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Cybersecurity and Printer Security

Tips Small Businesses on Printer Security

A new printer comes with so many fabulous features. It is like a mini-computer into itself. And there lies a problem. Like a mini-computer or Internet of Things device, it can be hacked. And hackers are finding printers an attractive option for penetrating computer networks. In one study of over 200 companies, more than half had a data breach linked to a printer security gap. Some security experts believe that printer cyber-attacks will grow as more hackers start to use unsecured printers for crypto-mining.

A typical business grade printer stores everything copied, scanned, faxed, and emailed on its hard drive. If the access to the printer is not secure from the outside, a hacker can steal documents from the drive as well as use the printer as a route into your computer network.

3-D printers are also vulnerable to cyber-attacks, since they are often used for trade secret prototype work or custom manufacturing. Lax security will allow a cybercriminal to access your design work or sabotage printing production as well as potentially accessing your computer network.

If your business comes under the European Union’s General Data Protection Regulation (GDPR), your printers must be secured. Most businesses use printers for confidential data as well as other data and therefore are subject to GDPR.

What your business can do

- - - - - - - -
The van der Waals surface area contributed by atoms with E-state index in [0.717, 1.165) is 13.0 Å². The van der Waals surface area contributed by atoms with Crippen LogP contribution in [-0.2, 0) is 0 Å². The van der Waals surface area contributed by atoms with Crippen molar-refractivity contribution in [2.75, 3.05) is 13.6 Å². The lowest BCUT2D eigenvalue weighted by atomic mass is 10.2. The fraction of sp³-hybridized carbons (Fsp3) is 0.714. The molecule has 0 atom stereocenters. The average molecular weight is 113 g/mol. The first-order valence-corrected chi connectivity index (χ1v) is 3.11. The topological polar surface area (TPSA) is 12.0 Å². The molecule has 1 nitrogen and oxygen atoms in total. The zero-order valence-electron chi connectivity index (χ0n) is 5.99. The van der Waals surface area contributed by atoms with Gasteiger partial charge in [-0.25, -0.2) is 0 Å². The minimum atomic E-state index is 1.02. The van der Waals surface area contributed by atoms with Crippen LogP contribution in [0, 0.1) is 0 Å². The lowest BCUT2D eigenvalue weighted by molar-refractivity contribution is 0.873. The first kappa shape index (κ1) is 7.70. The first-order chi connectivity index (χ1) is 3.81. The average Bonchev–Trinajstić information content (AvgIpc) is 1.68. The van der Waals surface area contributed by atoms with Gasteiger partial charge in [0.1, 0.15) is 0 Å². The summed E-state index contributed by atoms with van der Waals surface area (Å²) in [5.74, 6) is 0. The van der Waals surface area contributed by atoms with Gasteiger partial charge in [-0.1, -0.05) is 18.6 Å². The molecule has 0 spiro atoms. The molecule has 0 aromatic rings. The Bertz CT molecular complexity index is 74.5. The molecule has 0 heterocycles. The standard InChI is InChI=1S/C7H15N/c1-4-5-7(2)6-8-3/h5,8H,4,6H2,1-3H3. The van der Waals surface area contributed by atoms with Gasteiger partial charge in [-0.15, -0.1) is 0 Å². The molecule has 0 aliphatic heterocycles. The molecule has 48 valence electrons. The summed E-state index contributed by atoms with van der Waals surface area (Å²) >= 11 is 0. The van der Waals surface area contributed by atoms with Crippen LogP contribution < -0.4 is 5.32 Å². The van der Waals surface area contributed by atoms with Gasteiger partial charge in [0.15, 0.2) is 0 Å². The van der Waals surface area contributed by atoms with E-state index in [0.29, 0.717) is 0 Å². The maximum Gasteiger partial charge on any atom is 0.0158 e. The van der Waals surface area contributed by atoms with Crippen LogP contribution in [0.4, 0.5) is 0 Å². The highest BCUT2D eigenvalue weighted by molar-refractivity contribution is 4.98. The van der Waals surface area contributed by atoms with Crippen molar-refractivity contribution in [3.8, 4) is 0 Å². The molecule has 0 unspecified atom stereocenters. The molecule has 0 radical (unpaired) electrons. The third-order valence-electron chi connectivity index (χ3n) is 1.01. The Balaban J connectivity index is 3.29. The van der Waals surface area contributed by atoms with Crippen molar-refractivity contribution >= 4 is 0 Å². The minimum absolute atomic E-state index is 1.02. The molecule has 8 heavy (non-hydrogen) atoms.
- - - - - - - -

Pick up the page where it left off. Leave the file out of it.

If you are using business grade printers, be sure to leverage the built-in security features. Talk with your

cybersecurity expert so he or she can:

 Change the default password used for the administration control panel

 Use encrypted connections when accessing the printer administrative control panel

 Disable services you don’t use frequently (FTP, Telnet, etc.) that may be printer defaults

 Update and patch the printer firmware. Add this activity to your regular network administrative reviews

Is your printer over 2 years old? Consider buying a new one with strong cybersecurity features. Manufacturers have added many new security features in recent years. When you shop for new printers, search the vendor’s product specifications web pages or talk to a sales person about what cybersecurity features come with the models you are investigating.

Several major printer companies offer printer risk assessments for free. For example, HP offers a basic assessment that takes an hour or less. They will scan up to 20 HP network printers. If you are using home office/personal use printers, know that these printers have very little security built in. The printer may have internet access capability but without security measures to limit intrusion attacks.

If you receive unwanted documents on your printer, don’t ignore them. Contact your cybersecurity specialist so he or she can investigate the source and take corrective action as needed.

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